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Breast cancer study sees setback

Doctors had hoped bone-building drugs would halt the disease's return or extend patient life.

SAN ANTONIO - One of the most promising new approaches for fighting breast cancer was set back Thursday when a major study showed that a bone-building drug did not stop cancer from returning or extend life for most women fighting it.

However, the drug Zometa did seem to help certain postmenopausal women. Its maker, Novartis AG, is considering further study, but will suspend plans to expand it beyond its current use as a treatment for patients whose cancer has spread to the bone.

"Ten years of work and to have essentially a negative study is disappointing, particularly on a tremendous wave of enthusiasm for this based on some positive trials in the past," said the study's leader, Robert Coleman of the University of Sheffield, England. He presented results at a conference in San Antonio.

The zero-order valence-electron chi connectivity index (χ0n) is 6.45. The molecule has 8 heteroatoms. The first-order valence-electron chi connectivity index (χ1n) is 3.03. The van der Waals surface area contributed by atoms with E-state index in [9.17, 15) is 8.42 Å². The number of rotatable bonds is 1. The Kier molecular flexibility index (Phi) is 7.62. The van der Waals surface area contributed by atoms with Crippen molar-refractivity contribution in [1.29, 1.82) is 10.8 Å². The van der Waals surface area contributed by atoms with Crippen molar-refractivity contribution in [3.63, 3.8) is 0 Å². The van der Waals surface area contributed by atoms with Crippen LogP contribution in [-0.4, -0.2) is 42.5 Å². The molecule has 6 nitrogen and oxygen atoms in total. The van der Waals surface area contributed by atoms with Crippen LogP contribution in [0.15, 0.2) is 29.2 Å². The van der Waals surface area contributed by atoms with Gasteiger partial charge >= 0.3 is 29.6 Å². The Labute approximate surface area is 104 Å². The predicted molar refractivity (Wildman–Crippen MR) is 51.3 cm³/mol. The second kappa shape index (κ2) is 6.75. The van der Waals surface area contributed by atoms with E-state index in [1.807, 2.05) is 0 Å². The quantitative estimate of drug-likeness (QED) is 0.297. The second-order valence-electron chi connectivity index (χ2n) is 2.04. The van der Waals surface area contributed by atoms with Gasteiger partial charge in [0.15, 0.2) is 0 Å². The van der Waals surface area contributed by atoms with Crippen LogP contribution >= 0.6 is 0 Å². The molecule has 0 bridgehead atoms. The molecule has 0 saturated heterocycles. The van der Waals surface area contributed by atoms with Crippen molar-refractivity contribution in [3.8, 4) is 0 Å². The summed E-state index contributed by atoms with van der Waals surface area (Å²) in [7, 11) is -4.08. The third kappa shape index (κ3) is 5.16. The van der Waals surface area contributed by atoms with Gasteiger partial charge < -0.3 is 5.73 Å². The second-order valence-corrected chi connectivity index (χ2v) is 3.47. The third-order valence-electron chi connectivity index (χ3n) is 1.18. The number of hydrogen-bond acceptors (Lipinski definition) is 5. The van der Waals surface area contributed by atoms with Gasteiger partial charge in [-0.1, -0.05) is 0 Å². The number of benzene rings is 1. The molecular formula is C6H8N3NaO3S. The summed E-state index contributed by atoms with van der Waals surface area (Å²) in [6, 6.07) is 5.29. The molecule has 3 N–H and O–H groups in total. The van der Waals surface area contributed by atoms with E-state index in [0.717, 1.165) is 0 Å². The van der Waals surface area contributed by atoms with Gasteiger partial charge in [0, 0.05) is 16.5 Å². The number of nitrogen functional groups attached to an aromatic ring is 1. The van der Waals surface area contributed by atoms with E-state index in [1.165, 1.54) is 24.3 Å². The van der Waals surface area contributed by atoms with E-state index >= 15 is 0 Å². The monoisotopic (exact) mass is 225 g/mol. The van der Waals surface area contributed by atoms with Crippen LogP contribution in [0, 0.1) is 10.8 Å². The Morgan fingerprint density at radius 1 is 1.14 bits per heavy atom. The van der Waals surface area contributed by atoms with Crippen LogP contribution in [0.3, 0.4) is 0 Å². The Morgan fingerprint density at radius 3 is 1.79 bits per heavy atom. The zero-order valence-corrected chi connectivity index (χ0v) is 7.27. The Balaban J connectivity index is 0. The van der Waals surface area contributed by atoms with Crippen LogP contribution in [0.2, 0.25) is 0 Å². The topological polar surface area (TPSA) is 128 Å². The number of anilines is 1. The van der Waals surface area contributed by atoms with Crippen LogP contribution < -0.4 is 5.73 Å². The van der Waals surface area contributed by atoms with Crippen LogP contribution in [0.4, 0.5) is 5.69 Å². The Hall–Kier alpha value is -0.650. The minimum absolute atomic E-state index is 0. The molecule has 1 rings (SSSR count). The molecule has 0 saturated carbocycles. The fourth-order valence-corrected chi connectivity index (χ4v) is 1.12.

Bone drugs called bisphosphonates, sold as Fosamax, Boniva, and Actonel, have long been sold for treating osteoporosis. Those are daily pills; Zometa, sold as Reclast for osteoporosis, is given as an infusion twice a year.

Hopes that these drugs could also prevent cancer soared after a study two years ago found Zometa cut the risk of cancer recurrence by 30 percent in younger women forced into early menopause by hormone treatments they received.

The excitement grew last year, when a large study found that women who were not cancer patients and were taking daily bisphosphonate to prevent bone problems were about one-third less likely to develop breast cancer.

The new study was meant to be definitive. It tested Zometa in 3,360 women of all ages in seven countries who had breast cancer that had spread to lymph nodes. All received standard cancer treatments; half also got infusions of Zometa for five years.

After five years, about 400 women in each group had died or suffered a recurrence.

Among the 1,100 women who were at least five years past menopause when the study began, however, Zometa cut the risk of recurrence by 27 percent and improved survival odds by 29 percent.

Side effects are a concern: 26 women on Zometa - 1 to 2 percent of the group - developed confirmed or suspected cases of jawbone decay, a serious problem long linked to bisphosphonates. Blood clots in the lung were more common, though not significantly so.